May 20, 2005
Make sure to pay attention to the Sunken Diamond public address announcer a few minutes before today's first pitch when Stanford Baseball honors Cameron Matthews, the lone member of its 2005 senior class. There won't be a lengthy script about his accomplishments on the field but there is quite a story to this day. In fact, the scripts just don't get written much better than this one.
It's a day many people thought would never happen nearly four years ago when Matthews, a local product from Mountain View and Los Altos High School, had to do everything he could just to convince Stanford's coaching staff to take a look at him in a 'tryout' that lasted about 30 to 45 minutes.
Matthews wasn't able to impress the coaching staff enough during his brief look to earn a spot on the roster, but he did take a position as a student manager with the club, which meant doing just about everything to support the team without getting an opportunity to play.
Still, Matthews wouldn't let his dream of becoming a Stanford Baseball player die or the final chapter of his story be simply gathering baseballs in a bucket during batting practice.
After his freshman season, he spent the summer playing baseball with the Northwest Titans in Portland. When he came back to Stanford for his second year on The Farm, he wanted another chance to become a player for the Cardinal but was once again relegated to team manager.
But Matthews continued to persevere and played summer baseball with three different teams after his sophomore year of college.
He finally got another tryout during the fall practice sessions of his junior year and this time he realized his dream.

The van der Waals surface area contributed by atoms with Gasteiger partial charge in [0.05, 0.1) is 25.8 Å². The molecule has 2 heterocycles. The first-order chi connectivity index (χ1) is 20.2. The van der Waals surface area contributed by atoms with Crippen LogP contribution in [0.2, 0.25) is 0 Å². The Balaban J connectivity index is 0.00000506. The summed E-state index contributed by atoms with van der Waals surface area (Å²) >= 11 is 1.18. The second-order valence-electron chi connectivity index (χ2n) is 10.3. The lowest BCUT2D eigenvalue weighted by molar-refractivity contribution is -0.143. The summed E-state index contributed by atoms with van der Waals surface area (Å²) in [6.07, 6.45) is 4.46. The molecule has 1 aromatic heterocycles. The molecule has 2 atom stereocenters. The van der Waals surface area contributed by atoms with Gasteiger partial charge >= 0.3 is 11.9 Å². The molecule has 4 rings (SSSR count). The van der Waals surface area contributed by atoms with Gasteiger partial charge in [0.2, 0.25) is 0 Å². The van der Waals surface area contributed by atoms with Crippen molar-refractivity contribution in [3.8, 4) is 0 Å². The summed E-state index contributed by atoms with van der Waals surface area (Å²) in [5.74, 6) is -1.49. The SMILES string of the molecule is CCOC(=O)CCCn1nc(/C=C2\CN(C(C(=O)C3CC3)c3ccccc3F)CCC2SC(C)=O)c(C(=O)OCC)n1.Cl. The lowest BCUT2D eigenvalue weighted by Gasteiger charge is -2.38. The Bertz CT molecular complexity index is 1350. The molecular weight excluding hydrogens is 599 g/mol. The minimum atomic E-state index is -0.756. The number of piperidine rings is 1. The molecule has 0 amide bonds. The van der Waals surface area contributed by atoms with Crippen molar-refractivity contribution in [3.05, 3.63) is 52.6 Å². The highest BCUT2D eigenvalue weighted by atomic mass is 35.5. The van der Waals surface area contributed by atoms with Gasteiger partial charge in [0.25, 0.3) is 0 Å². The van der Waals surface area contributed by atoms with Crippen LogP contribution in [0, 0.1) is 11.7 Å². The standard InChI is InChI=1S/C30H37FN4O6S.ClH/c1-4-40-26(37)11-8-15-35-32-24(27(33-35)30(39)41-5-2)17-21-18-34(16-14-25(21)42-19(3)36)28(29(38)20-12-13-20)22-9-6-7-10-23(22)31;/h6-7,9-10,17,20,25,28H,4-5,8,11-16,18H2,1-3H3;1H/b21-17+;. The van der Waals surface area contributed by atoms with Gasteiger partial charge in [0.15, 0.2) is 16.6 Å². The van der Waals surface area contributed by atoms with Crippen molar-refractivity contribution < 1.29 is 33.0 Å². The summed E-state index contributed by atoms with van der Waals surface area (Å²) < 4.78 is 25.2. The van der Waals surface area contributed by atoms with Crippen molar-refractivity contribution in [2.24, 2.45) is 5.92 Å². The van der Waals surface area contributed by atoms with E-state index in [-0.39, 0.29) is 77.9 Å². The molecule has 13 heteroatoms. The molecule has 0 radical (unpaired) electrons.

'Just to put on the Stanford uniform as a player was a dream come true for me,' recalls Matthews.
It wasn't long until the coaching staff also realized his value on the base paths and less than a month into the season, he was inserted into a crucial game against Texas as a pinch-runner.
He's seen a lot more action since then, playing in 19 games and contributing five runs as well as a pair of stolen bases. He even got his first career start last month against San Jose State when he filled in for an ill Jim Rapoport in center field.
Although what may have seemed like a crazy dream to some has become his reality, Matthews believed he could do it all along.
'I've got to say that I have always had the confidence that I could make this happen,' he states. 'It's just really satisfying that the coaches now also have that confidence in me to know that I can do something to help the team win.'
He did exactly that when he had the thrill of scoring the game-winning run earlier this season after entering a March 6 contest against California as a ninth inning pinch-runner and being squeezed home by Rapoport.
He's even gotten a bit tired of the 'Rudy' comparisons that liken his story to that of the former Notre Dame football player who worked his way up through the scout team to play in the final moments of his last collegiate game and had a popular 1993 movie made about his story.
'Honestly, I do get a little tired of all those,' he says. 'I know that it's a compliment, and I appreciate everyone acknowledging what I had to go to. But, I don't want to be judged on having just made the roster but on actually helping the team win.'
When he's being honored on the field before today's game, he says that's exactly what he will be thinking about rather than his own moment in the spotlight.
'This game is a must win for us,' he explains. 'I'm not worried about anything but winning this game. I just want to do anything I can to help.'
Matthews hopes that if the Cardinal can keep winning at the end of the season that his ultimate baseball dream can come true.
'I want to go back to Omaha and avenge the losses we had in my freshman and sophomore years,' he says about a time when he was still the team's manager. 'To win the final game in Omaha and participate in some way in that victory would make every dream that I have come true.'
Move over Rudy -- that would be every moviemaker's perfect script.
By Kyle McRae
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